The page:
Reviewing, Honesty, and Personal Preference

Source: Luana Spinetti
Source: Luana Spinetti

The other day I began reading a book with the intent to review it for the blog. But…I hated it from the very first page. Reading it was a misery and I knew I wasn’t going to be able to enjoy the story. It got me thinking about reviews and how personal preferences shape the choices we make when deciding to write them.

I tend to critique movies more harshly by virtue of the fact that once I’m sitting in the theater, it’s frustrating to be forced between the choice of suffering through a stinker or throwing out my plans for the night. I’m there, comfy in my seat, and nomming on popcorn and sipping beer, so I’m darn well going to finish the movie and tell people what I think about it.

With a book, it’s a lot less trouble to just return one I’m not enjoying, so mostly I only end up reviewing books I enjoy for the most part. Not to say I don’t have anything bad to say about the books I review, but they do very much tend to lean to the positive side.

I’m left wondering which is the more honest approach for reviewers to take.

As a writer who aspires to be a published novelist, part of me leans towards wanting reviewers to lay off books they know aren’t for them. But the reader in me, who often spends hundreds of dollars a year on books, wants to see both good and bad reviews before I make purchases. It would certainly be hard to get even a rough idea of what a book is like if nobody who disliked it bothered to review it. Yet another part of me chafes when I see a book, movie, or show I really enjoy torn apart by someone who obviously isn’t a fan of the genre.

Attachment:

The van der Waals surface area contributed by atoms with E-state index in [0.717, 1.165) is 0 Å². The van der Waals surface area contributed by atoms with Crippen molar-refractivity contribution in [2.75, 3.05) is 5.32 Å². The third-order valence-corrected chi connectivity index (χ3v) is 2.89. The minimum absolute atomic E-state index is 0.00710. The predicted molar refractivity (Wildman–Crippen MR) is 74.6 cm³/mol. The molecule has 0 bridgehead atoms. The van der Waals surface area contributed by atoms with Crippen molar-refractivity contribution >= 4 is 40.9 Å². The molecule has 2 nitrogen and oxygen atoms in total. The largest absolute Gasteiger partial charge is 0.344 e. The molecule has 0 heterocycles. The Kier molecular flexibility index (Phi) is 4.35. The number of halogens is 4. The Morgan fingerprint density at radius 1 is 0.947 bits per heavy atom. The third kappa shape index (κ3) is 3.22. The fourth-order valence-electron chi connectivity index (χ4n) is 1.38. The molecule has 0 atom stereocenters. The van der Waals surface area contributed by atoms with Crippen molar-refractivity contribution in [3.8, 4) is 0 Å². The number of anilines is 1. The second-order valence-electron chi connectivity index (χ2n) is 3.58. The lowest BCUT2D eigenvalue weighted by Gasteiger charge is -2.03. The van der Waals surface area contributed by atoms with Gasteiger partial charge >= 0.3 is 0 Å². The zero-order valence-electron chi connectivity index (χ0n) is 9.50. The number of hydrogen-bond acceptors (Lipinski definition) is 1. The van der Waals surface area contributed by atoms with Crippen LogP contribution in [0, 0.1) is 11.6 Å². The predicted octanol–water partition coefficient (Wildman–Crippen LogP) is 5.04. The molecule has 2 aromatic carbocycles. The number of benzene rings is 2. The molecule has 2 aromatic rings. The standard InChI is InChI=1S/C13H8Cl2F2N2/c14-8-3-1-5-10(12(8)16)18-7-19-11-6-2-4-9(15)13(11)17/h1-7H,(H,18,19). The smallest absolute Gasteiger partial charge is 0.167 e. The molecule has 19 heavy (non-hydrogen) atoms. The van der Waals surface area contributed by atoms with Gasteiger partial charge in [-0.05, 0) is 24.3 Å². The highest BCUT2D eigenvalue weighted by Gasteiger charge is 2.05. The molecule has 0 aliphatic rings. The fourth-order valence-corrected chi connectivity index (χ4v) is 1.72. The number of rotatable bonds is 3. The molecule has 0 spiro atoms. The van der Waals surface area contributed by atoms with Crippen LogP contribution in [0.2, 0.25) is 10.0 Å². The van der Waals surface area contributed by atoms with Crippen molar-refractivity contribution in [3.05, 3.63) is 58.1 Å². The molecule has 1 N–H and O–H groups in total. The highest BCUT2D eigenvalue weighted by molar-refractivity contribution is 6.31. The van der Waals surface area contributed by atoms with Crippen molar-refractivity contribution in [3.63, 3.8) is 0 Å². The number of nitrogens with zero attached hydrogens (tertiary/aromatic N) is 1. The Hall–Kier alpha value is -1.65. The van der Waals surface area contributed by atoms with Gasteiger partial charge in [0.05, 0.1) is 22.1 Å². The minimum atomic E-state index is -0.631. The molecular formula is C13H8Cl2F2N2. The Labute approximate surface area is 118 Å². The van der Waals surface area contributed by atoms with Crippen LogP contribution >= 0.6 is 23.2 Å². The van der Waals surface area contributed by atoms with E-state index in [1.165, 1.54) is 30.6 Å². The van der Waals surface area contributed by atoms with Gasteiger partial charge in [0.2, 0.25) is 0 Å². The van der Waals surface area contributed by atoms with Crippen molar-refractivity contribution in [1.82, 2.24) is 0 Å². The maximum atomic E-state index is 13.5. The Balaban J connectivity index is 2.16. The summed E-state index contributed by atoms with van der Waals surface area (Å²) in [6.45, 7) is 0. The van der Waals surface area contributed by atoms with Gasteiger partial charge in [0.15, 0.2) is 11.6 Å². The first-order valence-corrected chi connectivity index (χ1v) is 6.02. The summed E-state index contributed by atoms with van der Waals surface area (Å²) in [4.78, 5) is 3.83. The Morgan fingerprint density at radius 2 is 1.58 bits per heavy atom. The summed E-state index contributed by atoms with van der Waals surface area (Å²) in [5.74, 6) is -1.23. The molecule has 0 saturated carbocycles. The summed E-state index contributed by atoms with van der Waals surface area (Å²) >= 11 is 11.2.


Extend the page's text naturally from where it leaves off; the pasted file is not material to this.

There’s also the unfortunate tendency for some writers to make a name for themselves specifically by ripping apart films or books with (supposedly) clever snark that entertains more than it informs. They gain followings who tune in not to get an idea about whether or not they should see or read something for themselves, but to enjoy watching someone’s hard work get ruthlessly mocked in front of an audience.

This phenomenon is always at the front of my mind when I write a really negative review. I try to tone down the tendency to inject clever put-downs, because while I’ll admit to wanting a decently sized audience someday (what blogger honestly doesn’t dream of that, deep down?), that’s absolutely not how I want to build a readership.

At this point, I have the luxury pick and choose whatever I feel like reviewing. But I’d like to eventually progress to getting paid to write for other sites. It’s part and parcel of the job description of a content creator to report on what the editors tell them to. Writers have to come to terms with the idea of occasionally sitting through something they detest while trying to pick out at least a few redeeming qualities.

I suppose the solution in that case is to put oneself in the shoes of both the artist who made it and the paying customers who want to know the pros and cons of something before making a purchase, and to try to strike a balance between the two.

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